Image Compression and File Format

The picture quality in digital photography depends a great deal on file format and compression rates. These settings determine the size of the file. There are images without compression (TIF), with lossless compression RAW) and lossy compression (JPEG).


Uncompressed file formats

  • In uncompressed file formats each pixel’s brightness and colour information (TIF) is saved. This results in very large amounts of data. This format is ideal for lossless editing and re-saving.

Compressed file formats

  • Lossless compression (RAW): the data is processed by compression algorithms which reduces data storage space. When opened, the quality of the image file remains the same as the original. The RAW format should be changed to a Tiff or a JPG before it is passed on for e.g. further processing in the photo laboratory as otherwise the receiver may not be able to open the file.
  • Lossy compression (JPG): software checks for areas where all the pixels are similar in colour and brightness. Then, the first pixel’s full information is stored and it registers that the other pixels are practically identical. Depending on the compression rate, the pixels that differ increasingly in colour and brightness from the first pixel are grouped together. This results some detail lose when storing the file.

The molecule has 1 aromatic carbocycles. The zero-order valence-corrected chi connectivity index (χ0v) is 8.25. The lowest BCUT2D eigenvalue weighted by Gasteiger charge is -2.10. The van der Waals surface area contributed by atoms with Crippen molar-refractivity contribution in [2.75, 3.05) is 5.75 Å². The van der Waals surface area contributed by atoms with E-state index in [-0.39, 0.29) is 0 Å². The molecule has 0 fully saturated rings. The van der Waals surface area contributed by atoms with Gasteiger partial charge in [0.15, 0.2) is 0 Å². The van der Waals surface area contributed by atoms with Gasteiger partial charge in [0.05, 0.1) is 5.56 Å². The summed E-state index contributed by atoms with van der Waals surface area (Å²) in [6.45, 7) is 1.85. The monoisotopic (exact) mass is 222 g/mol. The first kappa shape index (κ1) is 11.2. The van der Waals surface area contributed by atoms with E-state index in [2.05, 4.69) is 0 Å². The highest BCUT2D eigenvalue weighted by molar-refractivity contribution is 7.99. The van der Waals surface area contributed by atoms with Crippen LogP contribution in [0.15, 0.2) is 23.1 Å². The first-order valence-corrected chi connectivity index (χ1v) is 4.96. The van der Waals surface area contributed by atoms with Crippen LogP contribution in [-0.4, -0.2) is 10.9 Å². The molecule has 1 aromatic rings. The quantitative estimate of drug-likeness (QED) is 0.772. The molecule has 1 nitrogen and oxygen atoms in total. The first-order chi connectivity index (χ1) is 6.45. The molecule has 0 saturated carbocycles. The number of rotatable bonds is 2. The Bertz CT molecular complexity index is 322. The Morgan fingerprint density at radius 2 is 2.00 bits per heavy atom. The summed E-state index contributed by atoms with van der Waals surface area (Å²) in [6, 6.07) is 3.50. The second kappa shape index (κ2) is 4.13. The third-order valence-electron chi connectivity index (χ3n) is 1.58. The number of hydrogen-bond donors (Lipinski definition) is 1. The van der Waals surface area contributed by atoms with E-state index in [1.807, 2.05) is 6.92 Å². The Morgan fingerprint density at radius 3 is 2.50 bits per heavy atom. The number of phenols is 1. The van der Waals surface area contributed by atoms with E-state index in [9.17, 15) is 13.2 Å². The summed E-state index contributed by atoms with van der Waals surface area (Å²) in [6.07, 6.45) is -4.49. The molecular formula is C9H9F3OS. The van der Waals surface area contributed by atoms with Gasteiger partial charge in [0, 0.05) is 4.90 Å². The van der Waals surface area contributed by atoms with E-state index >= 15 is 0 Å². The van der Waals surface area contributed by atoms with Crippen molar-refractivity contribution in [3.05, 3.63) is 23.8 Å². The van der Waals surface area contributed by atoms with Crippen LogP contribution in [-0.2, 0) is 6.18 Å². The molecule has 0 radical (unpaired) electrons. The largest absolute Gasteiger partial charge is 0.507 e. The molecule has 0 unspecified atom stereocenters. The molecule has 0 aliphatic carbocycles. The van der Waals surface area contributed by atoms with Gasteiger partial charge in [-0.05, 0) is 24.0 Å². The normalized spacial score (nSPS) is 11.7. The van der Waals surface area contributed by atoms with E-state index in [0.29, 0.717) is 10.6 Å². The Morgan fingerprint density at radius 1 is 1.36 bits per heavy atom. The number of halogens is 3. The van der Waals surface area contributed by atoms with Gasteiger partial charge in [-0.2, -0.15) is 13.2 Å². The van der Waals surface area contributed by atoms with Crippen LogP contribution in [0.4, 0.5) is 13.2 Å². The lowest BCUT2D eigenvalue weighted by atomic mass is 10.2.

JPG format users should already think about their colour space in advance. For this purpose, sRGB and AdobeRGB are availabale on most cameras. The sRGB colour space is more restricted than the AdobeRGB colour space. For displaying images on the internet, the sRGB is a good choice. Even if no further editing is involved, this colour profile is optimal. For further image editing and/or prepress select the larger colour space AdobeRGB. Images captured in RAW mode can be converted into a different format. You can find more information about calibration in the respective article (still in the process).

Further, very good information, can be found under Wikipedia.org.

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